Worst year for US mining jobs since 1986

2015 one of the worst years ever for US mining jobs

Miners ending their shift at the Virginia-Pocahontas Coal Company Mine #4 near Richlands, Virginia in 1974. Wearing a red hard hat meant you were new on the job.

While the official US payroll numbers released on Friday showing an increase of 292,000 jobs in December came in way above expectations, the mining industry suffered its 12th consecutive month of employment decline.

According to the Bureau of Labor Statistics report, the 8,000 positions eliminated in December means mining and logging lost 131,000 jobs for the year.

Mining drives the employment trend in this sector and accounts for essentially all losses over the month (-8,000) and over the year (-129,000). These losses were concentrated in support activities for mining says the BLS.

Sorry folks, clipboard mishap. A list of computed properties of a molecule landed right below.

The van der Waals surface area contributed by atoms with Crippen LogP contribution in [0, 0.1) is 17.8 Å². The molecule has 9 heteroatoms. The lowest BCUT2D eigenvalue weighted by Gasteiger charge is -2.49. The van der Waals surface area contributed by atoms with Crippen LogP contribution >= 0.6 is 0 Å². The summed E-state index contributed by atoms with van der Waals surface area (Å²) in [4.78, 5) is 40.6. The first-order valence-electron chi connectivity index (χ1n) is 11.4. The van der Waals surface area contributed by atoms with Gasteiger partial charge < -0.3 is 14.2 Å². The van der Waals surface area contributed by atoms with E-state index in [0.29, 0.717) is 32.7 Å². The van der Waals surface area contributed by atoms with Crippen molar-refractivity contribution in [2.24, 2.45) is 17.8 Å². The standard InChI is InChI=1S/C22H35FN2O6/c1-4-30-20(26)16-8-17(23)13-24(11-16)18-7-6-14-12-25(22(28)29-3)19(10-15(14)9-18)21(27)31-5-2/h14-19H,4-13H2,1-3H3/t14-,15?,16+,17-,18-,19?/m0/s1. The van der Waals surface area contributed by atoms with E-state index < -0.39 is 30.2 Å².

It was the first year of annual job losses since 2009 at the height of the global financial crisis and the biggest decline in employment since 1986. 2015 also saw the third most jobs lost in one year in the mining and logging industry according to BLS data going back to 1939.

In December 782,000 were employed in the sector – that's 475,000 fewer people working than at the height in 1981.

Average wages are better than the $25.24 average across industries – $31.27 an hour for all employees and $26.51 an hour on average for nonsupervisory employees in December according to the Bureau of Labor Statistics, but here the trend is also down.

Wages in the industry fell 1.4% for December compared to flat growth in hourly earnings in December for the total labour market.

2015 one of the worst year ever for US mining jobs